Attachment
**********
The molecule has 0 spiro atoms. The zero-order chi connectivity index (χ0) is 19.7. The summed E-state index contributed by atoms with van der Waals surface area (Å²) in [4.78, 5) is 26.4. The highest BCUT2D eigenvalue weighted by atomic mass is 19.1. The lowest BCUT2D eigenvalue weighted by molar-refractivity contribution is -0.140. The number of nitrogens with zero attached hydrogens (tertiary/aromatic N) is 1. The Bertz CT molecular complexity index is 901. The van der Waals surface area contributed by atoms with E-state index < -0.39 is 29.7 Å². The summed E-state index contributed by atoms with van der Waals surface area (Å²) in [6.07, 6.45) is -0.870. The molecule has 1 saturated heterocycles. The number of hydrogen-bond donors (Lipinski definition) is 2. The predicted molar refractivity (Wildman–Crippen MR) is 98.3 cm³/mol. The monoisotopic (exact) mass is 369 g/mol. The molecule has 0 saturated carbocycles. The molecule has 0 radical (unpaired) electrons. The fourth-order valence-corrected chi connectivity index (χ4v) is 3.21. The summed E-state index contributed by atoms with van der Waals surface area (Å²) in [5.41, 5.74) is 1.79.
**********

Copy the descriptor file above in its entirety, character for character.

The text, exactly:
The molecule has 0 spiro atoms. The zero-order chi connectivity index (χ0) is 19.7. The summed E-state index contributed by atoms with van der Waals surface area (Å²) in [4.78, 5) is 26.4. The highest BCUT2D eigenvalue weighted by atomic mass is 19.1. The lowest BCUT2D eigenvalue weighted by molar-refractivity contribution is -0.140. The number of nitrogens with zero attached hydrogens (tertiary/aromatic N) is 1. The Bertz CT molecular complexity index is 901. The van der Waals surface area contributed by atoms with E-state index < -0.39 is 29.7 Å². The summed E-state index contributed by atoms with van der Waals surface area (Å²) in [6.07, 6.45) is -0.870. The molecule has 1 saturated heterocycles. The number of hydrogen-bond donors (Lipinski definition) is 2. The predicted molar refractivity (Wildman–Crippen MR) is 98.3 cm³/mol. The monoisotopic (exact) mass is 369 g/mol. The molecule has 0 saturated carbocycles. The molecule has 0 radical (unpaired) electrons. The fourth-order valence-corrected chi connectivity index (χ4v) is 3.21. The summed E-state index contributed by atoms with van der Waals surface area (Å²) in [5.41, 5.74) is 1.79.